7 female scientists you might not have heard of
Einstein, Newton and Galileo are names we have heard numerous times. But who are the women who have changed the world of science, and why don’t we know their names too?
In the early 1890s, Lady computer at the Royal Observatory Greenwich Isabella Jane Clemes wrote:
The profession of astronomy is limited for men, and must necessarily, under the most favourable circumstances, be still more so for women. At the present time there are less than half a dozen women in England who are following astronomy as a profession, and it is improbable that there will ever be employment for more than twenty, either at Greenwich or elsewhere.
Although women's role in science has changed dramatically since this, there are many forgotten women in scientific history.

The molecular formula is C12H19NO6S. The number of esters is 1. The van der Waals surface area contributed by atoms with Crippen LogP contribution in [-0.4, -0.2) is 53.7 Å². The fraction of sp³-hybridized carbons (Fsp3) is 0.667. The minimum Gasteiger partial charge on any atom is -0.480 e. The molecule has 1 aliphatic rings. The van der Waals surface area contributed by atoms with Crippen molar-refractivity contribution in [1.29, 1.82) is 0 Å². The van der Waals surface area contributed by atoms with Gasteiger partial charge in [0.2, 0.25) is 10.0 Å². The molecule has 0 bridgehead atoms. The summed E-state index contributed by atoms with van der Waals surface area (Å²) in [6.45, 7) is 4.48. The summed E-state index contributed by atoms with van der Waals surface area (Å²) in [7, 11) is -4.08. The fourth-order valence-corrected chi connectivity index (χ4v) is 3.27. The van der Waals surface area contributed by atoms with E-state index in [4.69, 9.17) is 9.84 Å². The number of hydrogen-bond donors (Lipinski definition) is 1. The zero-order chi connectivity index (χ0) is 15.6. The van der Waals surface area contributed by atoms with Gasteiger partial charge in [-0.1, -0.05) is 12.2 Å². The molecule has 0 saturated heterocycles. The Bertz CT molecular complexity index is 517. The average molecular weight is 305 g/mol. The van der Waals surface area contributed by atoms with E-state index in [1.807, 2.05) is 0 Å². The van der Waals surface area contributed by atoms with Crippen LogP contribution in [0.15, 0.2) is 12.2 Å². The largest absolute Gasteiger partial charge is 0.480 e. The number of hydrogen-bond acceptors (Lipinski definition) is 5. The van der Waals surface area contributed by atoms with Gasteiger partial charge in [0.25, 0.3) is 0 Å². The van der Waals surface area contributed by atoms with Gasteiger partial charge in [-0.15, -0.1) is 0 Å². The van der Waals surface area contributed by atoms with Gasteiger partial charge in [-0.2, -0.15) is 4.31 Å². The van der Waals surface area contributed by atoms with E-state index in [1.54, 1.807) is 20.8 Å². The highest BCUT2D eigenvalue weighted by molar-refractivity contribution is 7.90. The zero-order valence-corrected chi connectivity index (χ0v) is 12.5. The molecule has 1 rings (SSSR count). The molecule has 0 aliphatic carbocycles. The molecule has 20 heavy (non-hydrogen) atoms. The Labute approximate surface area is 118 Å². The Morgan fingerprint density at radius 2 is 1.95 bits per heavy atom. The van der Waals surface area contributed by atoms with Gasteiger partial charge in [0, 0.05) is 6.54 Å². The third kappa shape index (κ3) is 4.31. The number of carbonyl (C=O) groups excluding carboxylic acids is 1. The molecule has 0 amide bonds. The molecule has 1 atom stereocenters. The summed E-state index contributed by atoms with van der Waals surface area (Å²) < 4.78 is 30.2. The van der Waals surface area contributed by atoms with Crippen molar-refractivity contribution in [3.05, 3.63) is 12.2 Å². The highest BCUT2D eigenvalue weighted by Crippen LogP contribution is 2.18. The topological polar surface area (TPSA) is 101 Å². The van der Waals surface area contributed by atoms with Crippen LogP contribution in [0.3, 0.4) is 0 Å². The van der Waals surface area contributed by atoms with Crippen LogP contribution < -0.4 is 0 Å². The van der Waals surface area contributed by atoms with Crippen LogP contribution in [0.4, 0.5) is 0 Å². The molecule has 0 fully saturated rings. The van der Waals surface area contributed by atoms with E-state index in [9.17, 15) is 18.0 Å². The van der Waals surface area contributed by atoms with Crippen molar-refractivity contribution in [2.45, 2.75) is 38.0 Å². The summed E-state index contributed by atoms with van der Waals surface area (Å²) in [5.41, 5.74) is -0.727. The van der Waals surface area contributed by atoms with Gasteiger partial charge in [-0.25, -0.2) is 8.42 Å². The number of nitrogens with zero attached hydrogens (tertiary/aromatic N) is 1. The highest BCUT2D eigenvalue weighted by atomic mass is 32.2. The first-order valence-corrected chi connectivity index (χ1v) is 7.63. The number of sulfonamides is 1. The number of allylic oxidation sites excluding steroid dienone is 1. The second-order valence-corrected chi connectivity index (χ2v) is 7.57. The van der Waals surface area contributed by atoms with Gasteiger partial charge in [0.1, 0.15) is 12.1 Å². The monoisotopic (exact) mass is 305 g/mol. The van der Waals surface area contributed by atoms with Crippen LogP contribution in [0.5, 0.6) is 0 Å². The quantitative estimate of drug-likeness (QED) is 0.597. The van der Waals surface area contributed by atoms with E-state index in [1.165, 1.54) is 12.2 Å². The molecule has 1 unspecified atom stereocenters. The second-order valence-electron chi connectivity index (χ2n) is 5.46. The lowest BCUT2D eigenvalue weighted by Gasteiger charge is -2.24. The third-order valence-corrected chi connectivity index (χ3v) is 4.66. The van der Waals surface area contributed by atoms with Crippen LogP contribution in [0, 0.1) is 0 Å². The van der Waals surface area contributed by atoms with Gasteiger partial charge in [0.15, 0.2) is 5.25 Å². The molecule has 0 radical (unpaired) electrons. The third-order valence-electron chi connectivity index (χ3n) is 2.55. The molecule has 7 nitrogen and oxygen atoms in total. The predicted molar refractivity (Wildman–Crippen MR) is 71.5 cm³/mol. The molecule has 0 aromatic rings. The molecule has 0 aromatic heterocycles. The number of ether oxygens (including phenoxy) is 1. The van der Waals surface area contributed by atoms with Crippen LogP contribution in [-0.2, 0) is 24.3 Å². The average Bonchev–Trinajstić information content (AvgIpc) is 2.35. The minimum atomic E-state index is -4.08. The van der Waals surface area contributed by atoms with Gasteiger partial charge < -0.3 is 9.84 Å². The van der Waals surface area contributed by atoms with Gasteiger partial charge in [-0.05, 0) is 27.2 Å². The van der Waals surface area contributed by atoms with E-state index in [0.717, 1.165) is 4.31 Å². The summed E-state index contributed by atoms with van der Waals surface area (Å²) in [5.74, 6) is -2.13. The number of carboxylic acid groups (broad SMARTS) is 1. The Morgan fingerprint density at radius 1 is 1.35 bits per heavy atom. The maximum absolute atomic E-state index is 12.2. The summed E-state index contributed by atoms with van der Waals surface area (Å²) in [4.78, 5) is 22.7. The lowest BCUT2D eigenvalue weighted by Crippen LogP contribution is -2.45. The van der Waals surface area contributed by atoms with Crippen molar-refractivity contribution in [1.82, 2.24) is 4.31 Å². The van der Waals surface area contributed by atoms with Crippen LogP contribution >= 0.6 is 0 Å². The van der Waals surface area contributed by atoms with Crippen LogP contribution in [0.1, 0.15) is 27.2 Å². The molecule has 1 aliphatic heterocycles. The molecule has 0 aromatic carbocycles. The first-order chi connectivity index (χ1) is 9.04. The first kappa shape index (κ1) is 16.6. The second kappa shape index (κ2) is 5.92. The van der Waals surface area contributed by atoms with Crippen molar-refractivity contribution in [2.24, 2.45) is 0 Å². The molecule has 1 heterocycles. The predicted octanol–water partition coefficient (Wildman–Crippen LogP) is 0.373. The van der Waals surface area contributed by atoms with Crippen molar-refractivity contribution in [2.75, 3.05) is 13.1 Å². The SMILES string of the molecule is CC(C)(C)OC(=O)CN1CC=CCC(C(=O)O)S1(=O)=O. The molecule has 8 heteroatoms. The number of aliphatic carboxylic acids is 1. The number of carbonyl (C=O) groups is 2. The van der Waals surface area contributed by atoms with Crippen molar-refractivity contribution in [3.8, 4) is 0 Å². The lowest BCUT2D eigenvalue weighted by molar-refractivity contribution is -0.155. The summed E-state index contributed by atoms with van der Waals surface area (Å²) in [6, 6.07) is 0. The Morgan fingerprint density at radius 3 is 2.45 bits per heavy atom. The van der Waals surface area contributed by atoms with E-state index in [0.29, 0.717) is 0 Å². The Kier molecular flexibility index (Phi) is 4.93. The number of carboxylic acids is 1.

Annie Maunder (1868 – 1947)
‘Women in the 19th century were commonly used as computers, because computers at the time didn’t really exist’, says Emily Drabek-Maunder, astronomer at Royal Museums Greenwich. ‘Annie, as well as many other female scientists, would do the complex calculations that a computer would now do.’
When Maunder married in 1895, she had to give up her job because of civil service rules. However she continued to study astronomy, organising solar eclipse expeditions and photographing astronomical events.
‘She was one of the first pioneers of astrophotography’ says Drabek-Maunder. ‘She also had to make her own equipment, because it just didn’t exist at the time.’
Maunder captured images of the Sun’s atmosphere during a solar eclipse, and in 1898 she captured a coronal streamer, a ray-like structure appearing to burst from the Sun.
Maunder was also one of the first female fellows of the Royal Astronomical Society.